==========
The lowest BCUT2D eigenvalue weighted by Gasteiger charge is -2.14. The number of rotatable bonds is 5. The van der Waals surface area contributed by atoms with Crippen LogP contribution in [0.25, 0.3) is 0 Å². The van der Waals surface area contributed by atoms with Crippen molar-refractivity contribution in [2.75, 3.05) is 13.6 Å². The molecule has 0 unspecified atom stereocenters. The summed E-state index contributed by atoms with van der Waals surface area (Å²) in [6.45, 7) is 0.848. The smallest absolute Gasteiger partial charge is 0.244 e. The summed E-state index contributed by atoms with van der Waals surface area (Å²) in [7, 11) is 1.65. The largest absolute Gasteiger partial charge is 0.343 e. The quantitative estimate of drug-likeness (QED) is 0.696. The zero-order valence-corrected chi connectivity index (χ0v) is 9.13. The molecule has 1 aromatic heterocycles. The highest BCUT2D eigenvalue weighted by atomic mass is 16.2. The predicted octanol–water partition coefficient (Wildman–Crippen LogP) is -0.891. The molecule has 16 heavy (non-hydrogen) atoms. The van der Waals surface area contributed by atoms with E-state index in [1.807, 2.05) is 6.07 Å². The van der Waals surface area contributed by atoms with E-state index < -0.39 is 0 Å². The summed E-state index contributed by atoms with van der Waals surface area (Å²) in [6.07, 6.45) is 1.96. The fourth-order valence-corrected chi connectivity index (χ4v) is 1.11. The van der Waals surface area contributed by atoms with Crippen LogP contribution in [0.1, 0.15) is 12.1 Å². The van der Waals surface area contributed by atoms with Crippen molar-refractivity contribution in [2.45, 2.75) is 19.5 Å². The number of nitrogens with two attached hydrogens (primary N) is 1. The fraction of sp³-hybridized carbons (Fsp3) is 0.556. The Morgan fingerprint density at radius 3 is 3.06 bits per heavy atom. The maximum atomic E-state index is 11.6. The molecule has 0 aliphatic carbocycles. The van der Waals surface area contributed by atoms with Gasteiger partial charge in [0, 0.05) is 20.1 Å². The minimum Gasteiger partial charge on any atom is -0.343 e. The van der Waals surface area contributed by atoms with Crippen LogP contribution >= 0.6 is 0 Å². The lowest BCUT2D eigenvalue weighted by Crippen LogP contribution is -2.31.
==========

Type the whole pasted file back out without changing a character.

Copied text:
The lowest BCUT2D eigenvalue weighted by Gasteiger charge is -2.14. The number of rotatable bonds is 5. The van der Waals surface area contributed by atoms with Crippen LogP contribution in [0.25, 0.3) is 0 Å². The van der Waals surface area contributed by atoms with Crippen molar-refractivity contribution in [2.75, 3.05) is 13.6 Å². The molecule has 0 unspecified atom stereocenters. The summed E-state index contributed by atoms with van der Waals surface area (Å²) in [6.45, 7) is 0.848. The smallest absolute Gasteiger partial charge is 0.244 e. The summed E-state index contributed by atoms with van der Waals surface area (Å²) in [7, 11) is 1.65. The largest absolute Gasteiger partial charge is 0.343 e. The quantitative estimate of drug-likeness (QED) is 0.696. The zero-order valence-corrected chi connectivity index (χ0v) is 9.13. The molecule has 1 aromatic heterocycles. The highest BCUT2D eigenvalue weighted by atomic mass is 16.2. The predicted octanol–water partition coefficient (Wildman–Crippen LogP) is -0.891. The molecule has 16 heavy (non-hydrogen) atoms. The van der Waals surface area contributed by atoms with E-state index in [1.807, 2.05) is 6.07 Å². The van der Waals surface area contributed by atoms with E-state index < -0.39 is 0 Å². The summed E-state index contributed by atoms with van der Waals surface area (Å²) in [6.07, 6.45) is 1.96. The fourth-order valence-corrected chi connectivity index (χ4v) is 1.11. The van der Waals surface area contributed by atoms with Crippen LogP contribution in [0.1, 0.15) is 12.1 Å². The van der Waals surface area contributed by atoms with Crippen molar-refractivity contribution in [2.45, 2.75) is 19.5 Å². The number of nitrogens with two attached hydrogens (primary N) is 1. The fraction of sp³-hybridized carbons (Fsp3) is 0.556. The Morgan fingerprint density at radius 3 is 3.06 bits per heavy atom. The maximum atomic E-state index is 11.6. The molecule has 0 aliphatic carbocycles. The van der Waals surface area contributed by atoms with Gasteiger partial charge in [0, 0.05) is 20.1 Å². The minimum Gasteiger partial charge on any atom is -0.343 e. The van der Waals surface area contributed by atoms with Crippen LogP contribution >= 0.6 is 0 Å². The lowest BCUT2D eigenvalue weighted by Crippen LogP contribution is -2.31.